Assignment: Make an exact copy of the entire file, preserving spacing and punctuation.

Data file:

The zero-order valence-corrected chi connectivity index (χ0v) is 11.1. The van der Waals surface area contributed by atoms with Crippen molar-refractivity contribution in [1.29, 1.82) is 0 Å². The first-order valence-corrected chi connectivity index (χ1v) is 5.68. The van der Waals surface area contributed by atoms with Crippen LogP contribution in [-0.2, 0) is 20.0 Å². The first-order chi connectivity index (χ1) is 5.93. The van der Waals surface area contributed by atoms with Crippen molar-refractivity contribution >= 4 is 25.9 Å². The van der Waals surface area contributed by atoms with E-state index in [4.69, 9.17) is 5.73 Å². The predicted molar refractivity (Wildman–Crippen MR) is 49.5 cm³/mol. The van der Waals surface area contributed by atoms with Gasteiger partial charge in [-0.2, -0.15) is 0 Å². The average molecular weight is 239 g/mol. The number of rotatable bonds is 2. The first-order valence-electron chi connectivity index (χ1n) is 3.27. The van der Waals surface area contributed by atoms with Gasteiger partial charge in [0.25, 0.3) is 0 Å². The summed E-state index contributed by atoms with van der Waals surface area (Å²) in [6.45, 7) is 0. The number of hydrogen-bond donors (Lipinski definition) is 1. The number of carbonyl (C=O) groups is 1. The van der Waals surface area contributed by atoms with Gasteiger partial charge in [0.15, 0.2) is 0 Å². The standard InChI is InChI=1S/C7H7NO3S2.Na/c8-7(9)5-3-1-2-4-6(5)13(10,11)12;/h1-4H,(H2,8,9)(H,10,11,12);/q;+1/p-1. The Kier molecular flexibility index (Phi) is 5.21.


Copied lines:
The zero-order valence-corrected chi connectivity index (χ0v) is 11.1. The van der Waals surface area contributed by atoms with Crippen molar-refractivity contribution in [1.29, 1.82) is 0 Å². The first-order valence-corrected chi connectivity index (χ1v) is 5.68. The van der Waals surface area contributed by atoms with Crippen LogP contribution in [-0.2, 0) is 20.0 Å². The first-order chi connectivity index (χ1) is 5.93. The van der Waals surface area contributed by atoms with Crippen molar-refractivity contribution >= 4 is 25.9 Å². The van der Waals surface area contributed by atoms with E-state index in [4.69, 9.17) is 5.73 Å². The predicted molar refractivity (Wildman–Crippen MR) is 49.5 cm³/mol. The van der Waals surface area contributed by atoms with Gasteiger partial charge in [-0.2, -0.15) is 0 Å². The average molecular weight is 239 g/mol. The number of rotatable bonds is 2. The first-order valence-electron chi connectivity index (χ1n) is 3.27. The van der Waals surface area contributed by atoms with Gasteiger partial charge in [0.25, 0.3) is 0 Å². The summed E-state index contributed by atoms with van der Waals surface area (Å²) in [6.45, 7) is 0. The number of hydrogen-bond donors (Lipinski definition) is 1. The number of carbonyl (C=O) groups is 1. The van der Waals surface area contributed by atoms with Gasteiger partial charge in [0.15, 0.2) is 0 Å². The standard InChI is InChI=1S/C7H7NO3S2.Na/c8-7(9)5-3-1-2-4-6(5)13(10,11)12;/h1-4H,(H2,8,9)(H,10,11,12);/q;+1/p-1. The Kier molecular flexibility index (Phi) is 5.21.